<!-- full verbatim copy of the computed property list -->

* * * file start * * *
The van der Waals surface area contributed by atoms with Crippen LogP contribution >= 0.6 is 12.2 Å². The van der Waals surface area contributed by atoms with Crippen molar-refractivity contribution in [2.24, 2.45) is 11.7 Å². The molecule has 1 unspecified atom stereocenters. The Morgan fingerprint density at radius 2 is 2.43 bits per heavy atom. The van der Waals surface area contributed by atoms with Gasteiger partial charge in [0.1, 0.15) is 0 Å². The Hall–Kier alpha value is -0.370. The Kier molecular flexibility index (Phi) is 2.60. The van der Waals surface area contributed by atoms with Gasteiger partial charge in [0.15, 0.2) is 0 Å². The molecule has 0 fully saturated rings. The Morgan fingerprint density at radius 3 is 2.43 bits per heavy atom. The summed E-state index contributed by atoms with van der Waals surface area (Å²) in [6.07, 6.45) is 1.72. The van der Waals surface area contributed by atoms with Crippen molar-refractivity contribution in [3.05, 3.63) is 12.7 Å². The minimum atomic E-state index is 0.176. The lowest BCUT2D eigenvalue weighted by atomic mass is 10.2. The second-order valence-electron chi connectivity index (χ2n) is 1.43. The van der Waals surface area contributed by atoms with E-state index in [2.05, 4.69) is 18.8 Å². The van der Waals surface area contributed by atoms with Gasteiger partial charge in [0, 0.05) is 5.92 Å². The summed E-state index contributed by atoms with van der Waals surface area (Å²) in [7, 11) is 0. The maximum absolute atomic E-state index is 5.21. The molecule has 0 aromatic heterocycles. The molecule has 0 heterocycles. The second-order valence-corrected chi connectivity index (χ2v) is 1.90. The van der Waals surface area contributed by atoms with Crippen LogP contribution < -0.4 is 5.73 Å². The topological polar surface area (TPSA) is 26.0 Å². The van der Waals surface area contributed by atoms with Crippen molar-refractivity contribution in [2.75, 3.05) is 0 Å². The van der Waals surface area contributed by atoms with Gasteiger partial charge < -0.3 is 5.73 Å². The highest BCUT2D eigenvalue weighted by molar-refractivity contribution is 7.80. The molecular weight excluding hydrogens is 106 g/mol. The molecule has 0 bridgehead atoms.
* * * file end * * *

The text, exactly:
The van der Waals surface area contributed by atoms with Crippen LogP contribution >= 0.6 is 12.2 Å². The van der Waals surface area contributed by atoms with Crippen molar-refractivity contribution in [2.24, 2.45) is 11.7 Å². The molecule has 1 unspecified atom stereocenters. The Morgan fingerprint density at radius 2 is 2.43 bits per heavy atom. The van der Waals surface area contributed by atoms with Gasteiger partial charge in [0.1, 0.15) is 0 Å². The Hall–Kier alpha value is -0.370. The Kier molecular flexibility index (Phi) is 2.60. The van der Waals surface area contributed by atoms with Gasteiger partial charge in [0.15, 0.2) is 0 Å². The molecule has 0 fully saturated rings. The Morgan fingerprint density at radius 3 is 2.43 bits per heavy atom. The summed E-state index contributed by atoms with van der Waals surface area (Å²) in [6.07, 6.45) is 1.72. The van der Waals surface area contributed by atoms with Crippen molar-refractivity contribution in [3.05, 3.63) is 12.7 Å². The minimum atomic E-state index is 0.176. The lowest BCUT2D eigenvalue weighted by atomic mass is 10.2. The second-order valence-electron chi connectivity index (χ2n) is 1.43. The van der Waals surface area contributed by atoms with E-state index in [2.05, 4.69) is 18.8 Å². The van der Waals surface area contributed by atoms with Gasteiger partial charge in [0, 0.05) is 5.92 Å². The summed E-state index contributed by atoms with van der Waals surface area (Å²) in [7, 11) is 0. The maximum absolute atomic E-state index is 5.21. The molecule has 0 aromatic heterocycles. The molecule has 0 heterocycles. The second-order valence-corrected chi connectivity index (χ2v) is 1.90. The van der Waals surface area contributed by atoms with Crippen LogP contribution < -0.4 is 5.73 Å². The topological polar surface area (TPSA) is 26.0 Å². The van der Waals surface area contributed by atoms with Crippen molar-refractivity contribution in [2.75, 3.05) is 0 Å². The van der Waals surface area contributed by atoms with Gasteiger partial charge < -0.3 is 5.73 Å². The highest BCUT2D eigenvalue weighted by molar-refractivity contribution is 7.80. The molecular weight excluding hydrogens is 106 g/mol. The molecule has 0 bridgehead atoms.